Hey there, class!
No lesson this week, and no homework—I’m taking some time off until after Easter. Going to recharge my batteries, tend to some family business, and take a little vacation with my hubby.
I’ll leave you with a
Quick Take: The word ‘unique’ is very often misused. It doesn’t mean creative or interesting. It means one of a kind. You can remember this by looking at the first three letters: uni-, like unicycle (one wheel) or unicorn (one horn).
Your fingerprints are unique—there are no others like them. A snowflake is unique—no two are the same. A thing cannot be “very” unique or “really” unique; if it’s the only one, it’s just plain ol’ unique. If there’s more than one, it’s not unique.
A thing can be creative without being unique—for example, an art print, of which there may be hundreds of identical prints issued (the original would be unique).
A thing may be unique without being creative—I have a quilt made from my grandmother’s dresses that is one-of-a-kind, but the pattern is an often-used one, copied by the quilter.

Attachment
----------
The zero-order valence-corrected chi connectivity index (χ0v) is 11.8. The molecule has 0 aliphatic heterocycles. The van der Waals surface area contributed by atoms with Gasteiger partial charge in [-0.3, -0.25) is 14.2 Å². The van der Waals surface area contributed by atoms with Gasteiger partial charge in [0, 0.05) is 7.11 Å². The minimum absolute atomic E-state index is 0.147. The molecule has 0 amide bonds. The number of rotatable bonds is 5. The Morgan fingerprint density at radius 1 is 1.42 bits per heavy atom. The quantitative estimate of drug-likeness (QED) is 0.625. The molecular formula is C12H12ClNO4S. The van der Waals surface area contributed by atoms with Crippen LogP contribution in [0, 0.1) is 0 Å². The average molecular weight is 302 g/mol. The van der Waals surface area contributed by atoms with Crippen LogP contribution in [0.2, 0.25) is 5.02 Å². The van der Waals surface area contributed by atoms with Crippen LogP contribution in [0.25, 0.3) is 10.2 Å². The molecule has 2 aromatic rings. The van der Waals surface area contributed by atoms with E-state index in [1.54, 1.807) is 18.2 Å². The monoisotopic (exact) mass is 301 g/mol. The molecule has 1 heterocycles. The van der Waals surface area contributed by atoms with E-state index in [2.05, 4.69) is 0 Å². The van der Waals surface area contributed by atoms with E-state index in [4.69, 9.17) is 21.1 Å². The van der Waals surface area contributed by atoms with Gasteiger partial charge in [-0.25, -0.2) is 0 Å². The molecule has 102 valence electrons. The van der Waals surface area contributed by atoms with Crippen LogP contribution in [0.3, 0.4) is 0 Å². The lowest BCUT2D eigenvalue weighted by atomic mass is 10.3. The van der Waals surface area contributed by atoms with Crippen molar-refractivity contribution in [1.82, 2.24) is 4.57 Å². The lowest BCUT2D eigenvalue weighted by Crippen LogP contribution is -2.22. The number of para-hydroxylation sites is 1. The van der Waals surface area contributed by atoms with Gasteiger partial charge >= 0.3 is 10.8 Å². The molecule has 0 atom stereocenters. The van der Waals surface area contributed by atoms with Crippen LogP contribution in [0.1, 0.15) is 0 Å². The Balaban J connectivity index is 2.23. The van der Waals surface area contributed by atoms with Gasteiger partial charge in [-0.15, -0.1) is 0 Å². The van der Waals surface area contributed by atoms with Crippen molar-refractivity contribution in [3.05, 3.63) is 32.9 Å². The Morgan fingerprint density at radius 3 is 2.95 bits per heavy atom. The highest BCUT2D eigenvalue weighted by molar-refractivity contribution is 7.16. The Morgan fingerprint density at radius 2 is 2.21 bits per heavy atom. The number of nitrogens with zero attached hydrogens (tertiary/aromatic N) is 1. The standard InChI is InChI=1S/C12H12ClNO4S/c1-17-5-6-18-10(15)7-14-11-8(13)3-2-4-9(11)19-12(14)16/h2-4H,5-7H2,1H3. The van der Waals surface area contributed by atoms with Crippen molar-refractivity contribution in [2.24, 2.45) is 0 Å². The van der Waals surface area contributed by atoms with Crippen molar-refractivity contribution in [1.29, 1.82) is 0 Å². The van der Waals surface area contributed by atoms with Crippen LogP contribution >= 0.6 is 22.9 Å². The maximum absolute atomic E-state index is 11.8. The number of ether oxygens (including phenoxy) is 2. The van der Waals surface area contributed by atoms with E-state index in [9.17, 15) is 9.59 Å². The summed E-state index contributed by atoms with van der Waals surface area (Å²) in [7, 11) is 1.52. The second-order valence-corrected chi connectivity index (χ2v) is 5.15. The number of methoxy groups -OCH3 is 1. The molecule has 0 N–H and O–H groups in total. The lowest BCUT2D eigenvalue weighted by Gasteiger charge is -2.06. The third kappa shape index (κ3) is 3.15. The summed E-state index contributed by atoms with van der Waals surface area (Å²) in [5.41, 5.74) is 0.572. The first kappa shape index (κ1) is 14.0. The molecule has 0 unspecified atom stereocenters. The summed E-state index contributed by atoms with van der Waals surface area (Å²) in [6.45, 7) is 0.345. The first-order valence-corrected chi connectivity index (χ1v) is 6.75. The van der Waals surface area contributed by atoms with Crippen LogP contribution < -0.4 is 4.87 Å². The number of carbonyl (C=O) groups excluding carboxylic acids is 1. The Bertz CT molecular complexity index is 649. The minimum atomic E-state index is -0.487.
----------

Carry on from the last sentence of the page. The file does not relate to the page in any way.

In writing, a piece may be unique (in fact, most writing is) without being interesting at all.
So there you have it, until some time in April. I continue to welcome ideas for future classes—I’m not really looking for grammar or punctuation ideas, but for writing tips along the line of what we’ve done so far, which I’ll summarize here:
1. Choose interesting words, especially nouns and verbs.
2. Be careful not to overuse adjectives and adverbs.
3. Pick the correct tense for your entry, and stick to it.
4. Eliminate exclamation points in narrative—use them only in dialog, and then sparingly.
5. Write your dialog so that it sounds natural.
6. Only occasionally use words other than “said” in your dialog tags.
7. Vary your dialog tag style.
8. Think out of the box.
Keep practicing those writing skills, and have a wonderful Easter. Christ is risen--He is risen indeed!
Last edited by glorybee
on Mon May 17, 2010 7:03 am, edited 1 time in total.